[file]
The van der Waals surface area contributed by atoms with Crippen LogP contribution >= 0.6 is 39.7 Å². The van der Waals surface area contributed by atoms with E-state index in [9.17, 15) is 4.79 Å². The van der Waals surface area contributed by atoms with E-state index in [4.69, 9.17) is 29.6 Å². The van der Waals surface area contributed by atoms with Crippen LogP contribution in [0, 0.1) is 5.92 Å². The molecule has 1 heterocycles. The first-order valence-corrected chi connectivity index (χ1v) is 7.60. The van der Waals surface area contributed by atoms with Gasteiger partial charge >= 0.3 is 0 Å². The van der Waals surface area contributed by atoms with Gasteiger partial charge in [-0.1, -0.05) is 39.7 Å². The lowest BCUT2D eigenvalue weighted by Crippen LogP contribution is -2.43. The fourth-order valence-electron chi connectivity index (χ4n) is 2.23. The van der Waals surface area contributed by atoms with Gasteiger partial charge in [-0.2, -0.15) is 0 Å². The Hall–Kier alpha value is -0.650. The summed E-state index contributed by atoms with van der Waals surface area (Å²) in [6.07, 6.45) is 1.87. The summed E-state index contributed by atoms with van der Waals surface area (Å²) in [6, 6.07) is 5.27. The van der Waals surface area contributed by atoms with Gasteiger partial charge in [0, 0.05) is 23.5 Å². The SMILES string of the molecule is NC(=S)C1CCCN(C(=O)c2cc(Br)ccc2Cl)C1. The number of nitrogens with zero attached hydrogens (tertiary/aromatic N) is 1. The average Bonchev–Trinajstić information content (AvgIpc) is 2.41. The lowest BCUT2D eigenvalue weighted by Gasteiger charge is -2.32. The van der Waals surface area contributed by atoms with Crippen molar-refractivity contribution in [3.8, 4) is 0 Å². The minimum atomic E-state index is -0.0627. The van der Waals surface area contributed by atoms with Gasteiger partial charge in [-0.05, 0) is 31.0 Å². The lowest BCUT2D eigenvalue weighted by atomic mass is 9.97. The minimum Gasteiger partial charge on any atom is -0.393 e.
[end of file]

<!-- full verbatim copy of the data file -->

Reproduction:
The van der Waals surface area contributed by atoms with Crippen LogP contribution >= 0.6 is 39.7 Å². The van der Waals surface area contributed by atoms with E-state index in [9.17, 15) is 4.79 Å². The van der Waals surface area contributed by atoms with E-state index in [4.69, 9.17) is 29.6 Å². The van der Waals surface area contributed by atoms with Crippen LogP contribution in [0, 0.1) is 5.92 Å². The molecule has 1 heterocycles. The first-order valence-corrected chi connectivity index (χ1v) is 7.60. The van der Waals surface area contributed by atoms with Gasteiger partial charge >= 0.3 is 0 Å². The van der Waals surface area contributed by atoms with Gasteiger partial charge in [-0.1, -0.05) is 39.7 Å². The lowest BCUT2D eigenvalue weighted by Crippen LogP contribution is -2.43. The fourth-order valence-electron chi connectivity index (χ4n) is 2.23. The van der Waals surface area contributed by atoms with Gasteiger partial charge in [-0.2, -0.15) is 0 Å². The Hall–Kier alpha value is -0.650. The summed E-state index contributed by atoms with van der Waals surface area (Å²) in [6.07, 6.45) is 1.87. The summed E-state index contributed by atoms with van der Waals surface area (Å²) in [6, 6.07) is 5.27. The van der Waals surface area contributed by atoms with Gasteiger partial charge in [0, 0.05) is 23.5 Å². The SMILES string of the molecule is NC(=S)C1CCCN(C(=O)c2cc(Br)ccc2Cl)C1. The number of nitrogens with zero attached hydrogens (tertiary/aromatic N) is 1. The average Bonchev–Trinajstić information content (AvgIpc) is 2.41. The lowest BCUT2D eigenvalue weighted by Gasteiger charge is -2.32. The van der Waals surface area contributed by atoms with Crippen molar-refractivity contribution in [3.8, 4) is 0 Å². The minimum atomic E-state index is -0.0627. The van der Waals surface area contributed by atoms with Gasteiger partial charge in [-0.05, 0) is 31.0 Å². The lowest BCUT2D eigenvalue weighted by atomic mass is 9.97. The minimum Gasteiger partial charge on any atom is -0.393 e.